Brown Thrashed being weighed
At one point several different thrush species were being banded, and we were shown three of the birds up close to see distinguishing markings that are difficult to spot in the field.
Learning about a Wood Thrush by examining its tail feathers
The best part of this demonstration, for me, was releasing a bird. I was minding my own business, taking photos of birds in the hand, when suddenly Dana Bollin was standing next to me, instructing me to hold my fingers just so – in order to take a bird to be released. Well, it all happened very fast and I don’t even remember which thrush it was, but it was pretty awesome.
If you’ve read other blogs from attendees of the Midwest Birding Symposium, you already know that a Kirtland’s Warbler was spotted at East Harbor State Park on Friday, and ended up being seen by a good many of the attendees. This was a life bird for many, and it would have been for us, too, if we hadn’t missed it. If you’re not sure why this was such a spectacular sighting, read Laura’s blog post here.
When Bill Thompson came to the stage after Jim McCormac’s talk, Birding Ohio’s Lake Erie Shore, he barely got out the words “There’s a Kirtland’s Warbler at East Harbor State Park” before people started trotting out to their cars. We hesitated, and then I fumbled when writing down directions which Bill kindly repeated a couple of times. I didn’t have to worry about finding the park though – there was a steady stream of traffic flowing from Lakeside to East Harbor. Where else was there to go, after that announcement?
“Follow trail to next marker for last sighting of Kirtland’s Warbler”
We followed the signs to a clump of about 20 birders clogging the trail. When we arrived, we learned that the bird had not been seen for the last 10 or so minutes. I overheard someone talking on the phone. He said that he was standing with “150 or so of my birding friends.”
I thought this was a funny bit of hyperbole, but didn’t think much about it until we walked further down the trail a few minutes later. Ah, there was everyone. There were groups of birders everywhere I turned. Far down the path, off the path in the bushes to the left, off the path under the trees to the right. I had thought 150 was an exaggeration, but it may have actually been conservative.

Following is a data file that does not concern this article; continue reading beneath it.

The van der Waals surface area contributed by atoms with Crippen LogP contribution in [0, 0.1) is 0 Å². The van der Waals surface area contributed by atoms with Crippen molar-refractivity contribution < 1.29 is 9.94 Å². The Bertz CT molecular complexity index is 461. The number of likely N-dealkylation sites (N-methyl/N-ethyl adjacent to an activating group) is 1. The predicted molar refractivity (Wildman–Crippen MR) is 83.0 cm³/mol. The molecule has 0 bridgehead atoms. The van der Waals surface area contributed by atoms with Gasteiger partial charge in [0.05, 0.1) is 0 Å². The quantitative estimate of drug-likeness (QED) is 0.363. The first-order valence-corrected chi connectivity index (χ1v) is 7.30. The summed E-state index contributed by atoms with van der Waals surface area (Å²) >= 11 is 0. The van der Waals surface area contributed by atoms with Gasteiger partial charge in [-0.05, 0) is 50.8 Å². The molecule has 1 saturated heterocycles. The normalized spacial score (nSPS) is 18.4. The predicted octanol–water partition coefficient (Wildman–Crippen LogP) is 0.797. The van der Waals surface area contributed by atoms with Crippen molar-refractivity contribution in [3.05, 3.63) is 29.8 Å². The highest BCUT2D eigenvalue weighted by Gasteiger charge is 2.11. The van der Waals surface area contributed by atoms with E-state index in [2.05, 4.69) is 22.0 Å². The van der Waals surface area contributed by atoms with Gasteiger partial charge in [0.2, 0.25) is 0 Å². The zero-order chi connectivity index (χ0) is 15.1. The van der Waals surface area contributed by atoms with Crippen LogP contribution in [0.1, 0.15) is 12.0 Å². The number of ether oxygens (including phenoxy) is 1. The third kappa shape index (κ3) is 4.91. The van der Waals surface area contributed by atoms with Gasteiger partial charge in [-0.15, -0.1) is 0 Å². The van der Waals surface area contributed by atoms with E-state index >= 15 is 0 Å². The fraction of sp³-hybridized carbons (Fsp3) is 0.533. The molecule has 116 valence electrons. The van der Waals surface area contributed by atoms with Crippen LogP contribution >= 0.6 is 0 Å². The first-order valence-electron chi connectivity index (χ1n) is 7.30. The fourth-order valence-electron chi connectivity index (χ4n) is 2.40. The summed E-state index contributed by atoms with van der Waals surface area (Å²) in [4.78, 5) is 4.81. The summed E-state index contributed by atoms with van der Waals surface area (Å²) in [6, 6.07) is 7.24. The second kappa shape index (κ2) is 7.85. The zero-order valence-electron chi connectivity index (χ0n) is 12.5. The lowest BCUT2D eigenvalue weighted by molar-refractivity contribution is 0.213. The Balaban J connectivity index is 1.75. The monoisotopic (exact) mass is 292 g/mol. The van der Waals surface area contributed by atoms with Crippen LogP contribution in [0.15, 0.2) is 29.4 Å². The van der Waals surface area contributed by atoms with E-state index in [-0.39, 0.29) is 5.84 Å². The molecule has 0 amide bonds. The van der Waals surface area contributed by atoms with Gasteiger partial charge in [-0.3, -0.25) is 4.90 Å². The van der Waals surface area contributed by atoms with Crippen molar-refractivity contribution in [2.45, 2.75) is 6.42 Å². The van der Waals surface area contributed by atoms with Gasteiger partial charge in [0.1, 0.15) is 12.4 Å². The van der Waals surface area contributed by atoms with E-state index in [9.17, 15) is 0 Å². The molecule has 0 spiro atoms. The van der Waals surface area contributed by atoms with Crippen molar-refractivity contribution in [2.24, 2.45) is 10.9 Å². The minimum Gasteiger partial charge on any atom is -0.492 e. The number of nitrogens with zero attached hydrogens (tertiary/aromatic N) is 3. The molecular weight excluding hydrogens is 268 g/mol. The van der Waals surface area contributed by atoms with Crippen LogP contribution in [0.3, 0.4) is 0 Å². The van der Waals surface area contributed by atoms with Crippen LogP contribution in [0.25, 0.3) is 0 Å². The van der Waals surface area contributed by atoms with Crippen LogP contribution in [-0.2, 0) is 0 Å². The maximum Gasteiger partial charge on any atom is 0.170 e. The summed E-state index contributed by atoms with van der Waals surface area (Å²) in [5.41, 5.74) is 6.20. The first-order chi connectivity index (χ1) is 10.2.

We searched for about 40 minutes before heading back to Lakeside to have lunch. During the afternoon’s first program, Arthur learned that the warbler had been seen once more. Again, foolishly, we hesitated, and again we arrived just minutes after the last sighting of the bird. All was not lost though, as this proved to be the one time I got to meet, extremely briefly, both Sharon (aka Birdchick) and John (aka Born Again Birdwatcher).
Checking the warbler’s favorite tree Saturday morning
We tried again for the Kirtland’s Warbler first thing Saturday morning, but the bird was not seen again after Friday afternoon, so that was our strike three. But the chase is part of the fun, and I don’t regret a moment of our search. We’ll see a Kirtland’s, some day.
Today we attended a lecture given at the Field Museum in Chicago by noted ornithologist Glen Chilton, who was speaking on his new book, The Curse of the Labrador Duck: My Obsessive Quest to the Edge of Extinction. Chilton has spent the last 10 years or so, on and off, chasing down the last remaining museum pieces, study skins and eggs of this duck that went extinct in the 1870’s. During his extremely entertaining lecture, he explained how he came to take on the project and shared a few of the adventures he had along the way to finding the 50-some birds and handful of remaining eggs that reside in museums (and other places) around the world.
The Field Museum’s pair of Labrador Ducks
At the beginning of his talk, Dr. Chilton praised the Field Museum as one of the top 5 natural history museums in the world. Also among his top 5 is our old favorite, Naturalis, in our former hometown of Leiden (the mention of Leiden elicited a quiet “woo hoo” from your blogger). After the lecture Dr. Chilton signed his book and when it came our turn we mentioned our former time in Leiden. He again praised Naturalis and told us a bit more about the two Labrador Ducks that are in the museum’s possession.
Circa 1970 trading card featuring the Labrador Duck
Chilton is pretty sure he tracked down all of the remaining examples of the Labrador Duck still in existence. He’s so sure that he’s offering a $10,000 reward for anyone that can produce a duck he didn’t manage to find (restrictions, of course, apply).
Reward for ‘new’ Labrador Duck
Dr. Chilton will be making more appearances for his book in the coming weeks, in Seattle, Denver and Portland (Portland Audubon Society), before returning to Australia. I highly recommend his lively and interesting lecture. I’ve read the first few chapters of the book and will post a review when I’m done (so far, thumbs up).